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The Descent of Man, and Other Stories

3.68  ·  Rating Details  ·  63 Ratings  ·  7 Reviews
Edith Wharton (1862-1937), born Edith Newbold Jones, was an American novelist, short story writer, and designer. She combined her insider's view of America's privileged classes with a brilliant, natural wit to write humourous and incisive novels and short stories. Wharton was well-acquainted with many of her era's literary and public figures, including Henry James and Theo ...more
Paperback, 216 pages
Published December 28th 2007 by Dodo Press (first published 1903)
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Peter Pan by J.M. BarrieThe Cherry Orchard by Anton ChekhovThe Marvelous Land of Oz by L. Frank BaumThe Tale of Benjamin Bunny by Beatrix PotterThe Sea Wolf by Jack London
Best of 1904
21st out of 22 books — 25 voters
Anne of Green Gables by L.M. MontgomeryThe Wonderful Wizard of Oz by L. Frank BaumThe Hound of the Baskervilles by Arthur Conan DoyleThe Call of the Wild by Jack LondonPeter Pan by J.M. Barrie
Best Books of the Decade: 1900's
235th out of 280 books — 545 voters

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Community Reviews

(showing 1-30 of 170)
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Isabel (kittiwake)
A sense of having been decoyed by some world-old conspiracy into this bondage of body and soul filled her with despair. If marriage was the slow life-long acquittal of a debt contracted in ignorance, then marriage was a crime against human nature. She, for one, would have no share in maintaining the pretence of which she had been a victim: the pretence that a man and a woman, forced into the narrowest of personal relations, must remain there till the end, though they may have outgrown the span o ...more
Aug 30, 2015 Umi rated it liked it
Not sure how many times I can say I don't think short stories were the form for our pal Ms. Wharton but here I am yet again.

'The Mission of Jane' has some really great bits, especially the description of her collecting facts and using them to best others and her ensuing lack of luck with lads. Little else was as memorable, though some other scattered lines certainly delighted me at the time.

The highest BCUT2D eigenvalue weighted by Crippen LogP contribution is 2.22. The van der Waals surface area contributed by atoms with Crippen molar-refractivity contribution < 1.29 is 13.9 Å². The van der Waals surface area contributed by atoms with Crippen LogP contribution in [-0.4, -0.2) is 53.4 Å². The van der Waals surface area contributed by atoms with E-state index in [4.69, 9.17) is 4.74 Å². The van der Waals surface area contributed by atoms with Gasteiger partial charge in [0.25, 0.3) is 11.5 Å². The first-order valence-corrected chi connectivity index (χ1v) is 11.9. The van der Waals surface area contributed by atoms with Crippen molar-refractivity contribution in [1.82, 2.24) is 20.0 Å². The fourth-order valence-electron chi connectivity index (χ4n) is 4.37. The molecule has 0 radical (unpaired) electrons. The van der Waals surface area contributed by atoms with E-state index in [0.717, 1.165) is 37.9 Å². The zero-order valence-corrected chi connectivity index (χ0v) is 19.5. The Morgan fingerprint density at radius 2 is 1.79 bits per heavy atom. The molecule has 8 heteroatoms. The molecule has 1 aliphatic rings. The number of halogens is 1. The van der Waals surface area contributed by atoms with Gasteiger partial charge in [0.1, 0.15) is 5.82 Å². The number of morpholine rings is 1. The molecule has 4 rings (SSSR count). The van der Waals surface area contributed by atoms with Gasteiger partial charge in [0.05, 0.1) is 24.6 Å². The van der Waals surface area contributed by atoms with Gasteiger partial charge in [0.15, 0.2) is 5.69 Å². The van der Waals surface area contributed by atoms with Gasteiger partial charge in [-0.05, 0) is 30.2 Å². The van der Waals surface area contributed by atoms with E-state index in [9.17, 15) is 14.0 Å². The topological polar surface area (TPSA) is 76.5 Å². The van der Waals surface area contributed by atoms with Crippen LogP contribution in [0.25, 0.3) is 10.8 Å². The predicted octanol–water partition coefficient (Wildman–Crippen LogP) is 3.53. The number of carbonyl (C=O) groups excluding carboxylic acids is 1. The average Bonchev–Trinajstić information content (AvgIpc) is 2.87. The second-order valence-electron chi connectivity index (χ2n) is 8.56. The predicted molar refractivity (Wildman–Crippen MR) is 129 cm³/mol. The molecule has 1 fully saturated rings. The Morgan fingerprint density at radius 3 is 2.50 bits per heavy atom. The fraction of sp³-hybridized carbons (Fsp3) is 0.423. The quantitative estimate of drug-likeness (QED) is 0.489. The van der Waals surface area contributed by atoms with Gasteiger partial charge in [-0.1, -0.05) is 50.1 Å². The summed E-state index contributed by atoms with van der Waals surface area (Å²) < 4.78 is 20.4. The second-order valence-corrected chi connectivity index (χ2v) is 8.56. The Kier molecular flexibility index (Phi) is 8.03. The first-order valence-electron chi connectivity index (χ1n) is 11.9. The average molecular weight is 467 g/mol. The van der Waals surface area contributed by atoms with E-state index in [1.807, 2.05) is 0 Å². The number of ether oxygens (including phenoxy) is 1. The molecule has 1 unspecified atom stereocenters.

I'm not big on her historical stuff as it seems to go more like something she maybe enjoyed reading than
Ankit Goyal
The Descent of Man and other stories reads almost like a spiced up sociological study into marital relationships in the early 20th century against a backdrop of a rising current of liberalism , an attitude which the author personally seems to share . Be it the struggling researcher caught in a mire of reluctant compromises to support his family to the inherently different couple whose relationship is held together and ultimately brought close by the single minded purpose of ensuring the welfare ...more
Sep 04, 2009 Dave rated it really liked it  ·  review of another edition
Shelves: literature, fiction
“The Descent of Man and Other Stories” is the third collection of short fiction from Edith Wharton and was published on April 30th of 1904. Oddly enough there are two versions of the collection which were published the same year. The Macmillan edition included 10 stories while the Scribner’s edition only had 9 stories as it did not include “The Letter”. The stories were also in a different order in the two editions. For purposes of this review, I am listing the stories in the order they were in ...more
Jenny Yates
Mar 22, 2014 Jenny Yates rated it really liked it
There are so many good stories in this collection. There are a few duds too, but most are engaging, thought-provoking and witty. It’s fascinating to see the way turn-of-the century society adapted to new trends, like divorce. There are also a couple of funny stories about the writer’s relationship with his or her audience.
Apr 23, 2015 Frank rated it really liked it  ·  review of another edition
Shelves: short-stories
One of her more entertaining collections of stories, I think.
Kate Sherrod
Nov 10, 2013 Kate Sherrod rated it really liked it
Shelves: bedtime-stories
Some silly, romantic fripperies to leaven out some searingly intense social criticism. Full review at my blog.
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Edith Newbold Jones was born into such wealth and privilege that her family inspired the phrase "keeping up with the Joneses." The youngest of three children, Edith spent her early years touring Europe with her parents and, upon the family's return to the United States, enjoyed a privileged childhood in New York and Newport, Rhode Island. Edith's creativity and talent soon became obvious: By the a ...more
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